Weekender: ‘Kochikame’, Nina Bunjevac, And Fresh Gillen Cream
The weekend is here! Take a look back at what’s happened in the past seven days. New comics, new stories, new podcasts, new art being made — it’s all part of the ComicsAlliance Weekender!
The most New York-heavy awards ceremony to be held in, ahem, Maryland, the Harvey Awards were held this past weekend as part of Baltimore Comic-Con. The wins were well spread around, although Image Comics’ five awards were notable, in that four of them were for Saga alone.
Although nominated in most categories, and in several cases taking up 4/5ths of the nominees in particular categories, Valiant did not win a single award at the ceremony --- in a move that is largely viewed as an intentional shut-out. Many felt the company had encouraged ballot-stuffing as part of the shortlisting process (and had done so in previous years as well), so these results are perhaps not as unexpected as you might think. With this, and the continuing welt that is the Hugo Awards, perhaps some of these ceremonies need to rethink their approach moving forward.
Insight Editions has announced plans to launch a line of comics projects through 2017, overseen by editor Mark Irwin. Insight will see a mix of licensed properties with original graphic novels --- which obviously sparks our particular interest here at ComicsAlliance. However, the announcement doesn't include the names of any comics, or even the creators. Watch this space, I guess?
Kochikame, the longest-running manga in publication today, will end this month after 40 years. Created by Osamu Akimoto, the series debuted way back in 1976, and this month’s final edition will be the 200th. Phew.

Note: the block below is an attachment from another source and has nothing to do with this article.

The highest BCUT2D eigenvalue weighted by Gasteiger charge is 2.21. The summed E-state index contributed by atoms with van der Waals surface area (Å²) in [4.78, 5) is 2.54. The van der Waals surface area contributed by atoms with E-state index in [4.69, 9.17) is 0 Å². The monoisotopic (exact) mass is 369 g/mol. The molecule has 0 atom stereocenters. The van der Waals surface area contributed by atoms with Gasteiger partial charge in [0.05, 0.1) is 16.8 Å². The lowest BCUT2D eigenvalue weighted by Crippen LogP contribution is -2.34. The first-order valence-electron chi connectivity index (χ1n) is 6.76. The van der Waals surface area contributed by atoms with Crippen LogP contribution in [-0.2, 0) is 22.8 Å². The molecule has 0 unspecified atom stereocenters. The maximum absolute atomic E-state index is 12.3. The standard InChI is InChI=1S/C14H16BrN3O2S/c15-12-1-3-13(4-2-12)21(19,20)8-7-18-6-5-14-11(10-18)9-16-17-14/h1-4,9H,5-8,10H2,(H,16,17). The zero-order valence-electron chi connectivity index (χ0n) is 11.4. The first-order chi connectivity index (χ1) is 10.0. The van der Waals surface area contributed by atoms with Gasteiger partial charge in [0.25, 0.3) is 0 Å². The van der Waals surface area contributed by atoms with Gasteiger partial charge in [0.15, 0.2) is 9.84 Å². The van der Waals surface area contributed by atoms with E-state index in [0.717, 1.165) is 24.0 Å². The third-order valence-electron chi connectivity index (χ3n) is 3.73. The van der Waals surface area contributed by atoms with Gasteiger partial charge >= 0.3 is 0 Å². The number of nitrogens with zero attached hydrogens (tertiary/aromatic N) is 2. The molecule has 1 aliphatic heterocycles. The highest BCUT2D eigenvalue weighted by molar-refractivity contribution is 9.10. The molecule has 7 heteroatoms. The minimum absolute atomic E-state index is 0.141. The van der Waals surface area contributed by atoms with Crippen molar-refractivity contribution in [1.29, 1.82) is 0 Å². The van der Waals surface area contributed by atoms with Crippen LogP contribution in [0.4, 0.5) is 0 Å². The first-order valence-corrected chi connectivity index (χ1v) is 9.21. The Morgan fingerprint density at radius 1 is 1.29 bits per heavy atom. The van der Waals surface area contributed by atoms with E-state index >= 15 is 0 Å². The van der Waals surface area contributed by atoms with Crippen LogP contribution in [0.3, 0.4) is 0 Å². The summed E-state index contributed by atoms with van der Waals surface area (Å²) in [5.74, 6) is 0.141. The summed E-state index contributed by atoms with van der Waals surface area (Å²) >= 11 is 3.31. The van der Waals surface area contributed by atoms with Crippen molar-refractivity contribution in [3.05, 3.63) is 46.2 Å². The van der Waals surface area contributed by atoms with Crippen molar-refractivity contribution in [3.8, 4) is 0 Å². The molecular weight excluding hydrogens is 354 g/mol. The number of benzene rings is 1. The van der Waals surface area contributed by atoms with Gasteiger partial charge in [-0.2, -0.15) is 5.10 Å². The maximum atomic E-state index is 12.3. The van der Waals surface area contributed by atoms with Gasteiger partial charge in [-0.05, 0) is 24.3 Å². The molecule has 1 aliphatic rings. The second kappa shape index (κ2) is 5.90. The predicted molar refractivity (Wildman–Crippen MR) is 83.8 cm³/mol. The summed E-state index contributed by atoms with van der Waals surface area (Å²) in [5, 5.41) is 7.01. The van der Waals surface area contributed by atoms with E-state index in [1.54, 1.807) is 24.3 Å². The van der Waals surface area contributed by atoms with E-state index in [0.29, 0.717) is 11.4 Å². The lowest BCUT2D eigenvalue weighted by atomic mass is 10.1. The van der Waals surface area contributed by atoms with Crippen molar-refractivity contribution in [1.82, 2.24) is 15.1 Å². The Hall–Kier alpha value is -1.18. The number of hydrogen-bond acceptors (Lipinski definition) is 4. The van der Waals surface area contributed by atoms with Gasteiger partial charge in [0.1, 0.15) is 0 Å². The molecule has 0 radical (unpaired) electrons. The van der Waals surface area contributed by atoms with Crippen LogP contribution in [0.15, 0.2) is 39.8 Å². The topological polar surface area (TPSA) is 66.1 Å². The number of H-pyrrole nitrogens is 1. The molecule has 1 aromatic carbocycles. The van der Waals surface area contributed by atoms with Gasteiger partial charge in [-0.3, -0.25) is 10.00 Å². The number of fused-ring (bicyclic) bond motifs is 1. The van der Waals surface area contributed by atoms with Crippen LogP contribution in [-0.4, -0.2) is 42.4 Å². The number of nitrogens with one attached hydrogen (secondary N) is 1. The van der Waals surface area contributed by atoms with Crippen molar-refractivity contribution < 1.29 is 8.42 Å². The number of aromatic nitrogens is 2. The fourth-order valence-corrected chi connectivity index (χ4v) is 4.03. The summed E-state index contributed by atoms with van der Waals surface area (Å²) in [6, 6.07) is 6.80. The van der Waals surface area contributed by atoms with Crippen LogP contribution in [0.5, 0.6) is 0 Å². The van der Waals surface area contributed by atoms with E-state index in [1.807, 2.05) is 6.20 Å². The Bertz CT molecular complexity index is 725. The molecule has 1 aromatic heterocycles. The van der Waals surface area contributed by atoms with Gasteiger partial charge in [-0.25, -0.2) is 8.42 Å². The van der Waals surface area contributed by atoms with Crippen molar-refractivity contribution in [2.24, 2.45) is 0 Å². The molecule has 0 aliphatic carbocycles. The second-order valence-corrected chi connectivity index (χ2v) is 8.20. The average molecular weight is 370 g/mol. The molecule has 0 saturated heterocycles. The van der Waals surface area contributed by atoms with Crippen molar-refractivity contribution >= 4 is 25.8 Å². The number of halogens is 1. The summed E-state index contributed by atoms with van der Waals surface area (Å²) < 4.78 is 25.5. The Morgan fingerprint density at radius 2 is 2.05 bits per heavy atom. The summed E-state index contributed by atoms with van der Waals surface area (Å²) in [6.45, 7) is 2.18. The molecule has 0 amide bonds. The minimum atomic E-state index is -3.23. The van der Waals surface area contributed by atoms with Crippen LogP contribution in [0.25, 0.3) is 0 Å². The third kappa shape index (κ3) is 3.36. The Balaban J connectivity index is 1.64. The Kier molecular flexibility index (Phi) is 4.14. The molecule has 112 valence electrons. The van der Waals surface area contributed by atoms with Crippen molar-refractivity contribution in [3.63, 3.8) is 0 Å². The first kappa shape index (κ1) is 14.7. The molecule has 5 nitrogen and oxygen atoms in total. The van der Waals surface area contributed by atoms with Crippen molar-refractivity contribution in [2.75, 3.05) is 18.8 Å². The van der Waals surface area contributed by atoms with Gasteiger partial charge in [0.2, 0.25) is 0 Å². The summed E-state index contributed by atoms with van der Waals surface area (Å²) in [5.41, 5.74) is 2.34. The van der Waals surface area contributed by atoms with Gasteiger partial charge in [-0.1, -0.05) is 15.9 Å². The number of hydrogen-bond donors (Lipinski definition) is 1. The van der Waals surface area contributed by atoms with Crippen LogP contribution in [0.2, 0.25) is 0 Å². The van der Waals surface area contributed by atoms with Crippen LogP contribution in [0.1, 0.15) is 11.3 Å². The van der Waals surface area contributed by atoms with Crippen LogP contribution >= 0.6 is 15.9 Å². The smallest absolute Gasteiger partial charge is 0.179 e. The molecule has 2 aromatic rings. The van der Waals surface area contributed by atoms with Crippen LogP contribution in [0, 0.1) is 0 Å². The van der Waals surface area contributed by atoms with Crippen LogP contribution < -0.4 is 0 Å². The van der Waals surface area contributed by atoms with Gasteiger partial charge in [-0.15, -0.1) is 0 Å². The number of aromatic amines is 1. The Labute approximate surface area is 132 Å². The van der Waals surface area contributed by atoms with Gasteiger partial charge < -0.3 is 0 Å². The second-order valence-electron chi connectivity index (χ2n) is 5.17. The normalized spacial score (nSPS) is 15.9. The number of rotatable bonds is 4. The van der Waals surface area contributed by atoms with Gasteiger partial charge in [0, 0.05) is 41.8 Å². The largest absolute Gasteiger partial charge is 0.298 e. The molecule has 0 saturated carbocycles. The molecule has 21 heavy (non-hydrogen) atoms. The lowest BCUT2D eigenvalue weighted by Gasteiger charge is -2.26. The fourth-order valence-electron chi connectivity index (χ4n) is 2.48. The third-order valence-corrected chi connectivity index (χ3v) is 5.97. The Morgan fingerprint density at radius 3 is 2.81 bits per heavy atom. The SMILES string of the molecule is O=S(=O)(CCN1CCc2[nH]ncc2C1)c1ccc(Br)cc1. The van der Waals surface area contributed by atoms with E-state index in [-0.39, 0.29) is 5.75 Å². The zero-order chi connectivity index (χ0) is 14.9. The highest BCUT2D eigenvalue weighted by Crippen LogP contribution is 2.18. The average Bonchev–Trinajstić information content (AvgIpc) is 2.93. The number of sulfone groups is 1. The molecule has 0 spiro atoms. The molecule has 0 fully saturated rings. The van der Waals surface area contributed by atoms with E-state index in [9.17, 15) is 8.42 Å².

Comics critic and interviewer Tim O’Shea was diagnosed with brain cancer a short while ago, and in a post made on The Comics Reporter, his friend Craig Fischer said the following:
Recently, Tim has been moved to hospice.
Tim is a friend of mine from multiple HeroesCons, so when I heard this sad news, I wrote him a letter and e-mailed it to his wife, Ellen Vance O'Shea. Ellen replied that my letter boosted Tim's spirit, so I suggested that Tim might also like to hear from other comics folk.
Ellen has given me permission to make a public announcement about Tim's condition, and to ask Tim's friends --- and fans of Tim's interviews and criticism that never met the man --- to write their own messages. All letters and good wishes for Tim can be sent directly to Ellen at email@example.com
O’Shea is best known for his writing as part of Robot 6, as well as SmashPages --- and I wanted to share an interview he did with Brigid Alverson for the latter site, in which he talks about his thoughts on interviewing. We’d like to offer Tim our best thoughts at this time --- he’s a wonderful writer, and a supremely nice man.
Finally: The Best American Comics book is seeking submissions for their next work. Find out more here!
Denver International Comics and Arts Festival, somewhat liberally called DINK, is expanding for its next show in April 2017. Exhibitor applications have already opened, so be aware if you’re interested in tabling the event, which’ll be held now at the McNichols Civic Center Building. My favorite part about the news --- expansion of comic events to one side, as that’s always excellent --- is that apparently there will also be an awards ceremony for regional and wider comics work… and those awards will be called "The DINKies." My heart!
Embarrassingly, I missed this excellent report from the continually fantastic writer Ray Sonne, who attended the recent Flame Con in Brooklyn. That convention has, in particular this year I think, really captured the imagination of fans and creators alike, and will spark a thousand ideas, each of them spiralling off in unique directions. Comics continues to open itself up as an industry, with gatekeepers being pushed aside to let more people through, opening up the discussion and bringing more depth and meaning to the medium. Events like Flame Con, carefully curated, are the future of the industry, please.